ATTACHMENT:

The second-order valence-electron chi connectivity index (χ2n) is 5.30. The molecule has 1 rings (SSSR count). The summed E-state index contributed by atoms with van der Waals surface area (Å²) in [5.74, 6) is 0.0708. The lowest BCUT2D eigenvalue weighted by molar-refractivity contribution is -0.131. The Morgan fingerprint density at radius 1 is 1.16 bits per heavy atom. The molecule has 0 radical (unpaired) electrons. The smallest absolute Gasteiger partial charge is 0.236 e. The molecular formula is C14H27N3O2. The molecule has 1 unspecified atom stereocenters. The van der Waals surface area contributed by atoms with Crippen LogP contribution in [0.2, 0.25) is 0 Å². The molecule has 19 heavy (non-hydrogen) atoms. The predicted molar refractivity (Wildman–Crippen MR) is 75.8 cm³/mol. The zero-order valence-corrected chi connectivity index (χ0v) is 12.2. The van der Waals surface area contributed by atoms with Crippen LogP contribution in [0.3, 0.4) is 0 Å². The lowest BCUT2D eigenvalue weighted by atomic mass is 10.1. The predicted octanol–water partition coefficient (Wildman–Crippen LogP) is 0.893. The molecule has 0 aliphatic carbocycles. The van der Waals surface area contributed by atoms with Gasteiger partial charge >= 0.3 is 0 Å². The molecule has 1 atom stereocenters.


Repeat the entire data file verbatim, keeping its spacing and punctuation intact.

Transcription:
The second-order valence-electron chi connectivity index (χ2n) is 5.30. The molecule has 1 rings (SSSR count). The summed E-state index contributed by atoms with van der Waals surface area (Å²) in [5.74, 6) is 0.0708. The lowest BCUT2D eigenvalue weighted by molar-refractivity contribution is -0.131. The Morgan fingerprint density at radius 1 is 1.16 bits per heavy atom. The molecule has 0 radical (unpaired) electrons. The smallest absolute Gasteiger partial charge is 0.236 e. The molecular formula is C14H27N3O2. The molecule has 1 unspecified atom stereocenters. The van der Waals surface area contributed by atoms with Crippen LogP contribution in [0.2, 0.25) is 0 Å². The molecule has 19 heavy (non-hydrogen) atoms. The predicted molar refractivity (Wildman–Crippen MR) is 75.8 cm³/mol. The zero-order valence-corrected chi connectivity index (χ0v) is 12.2. The van der Waals surface area contributed by atoms with Crippen LogP contribution in [0.3, 0.4) is 0 Å². The lowest BCUT2D eigenvalue weighted by atomic mass is 10.1. The predicted octanol–water partition coefficient (Wildman–Crippen LogP) is 0.893. The molecule has 0 aliphatic carbocycles. The van der Waals surface area contributed by atoms with Gasteiger partial charge >= 0.3 is 0 Å². The molecule has 1 atom stereocenters.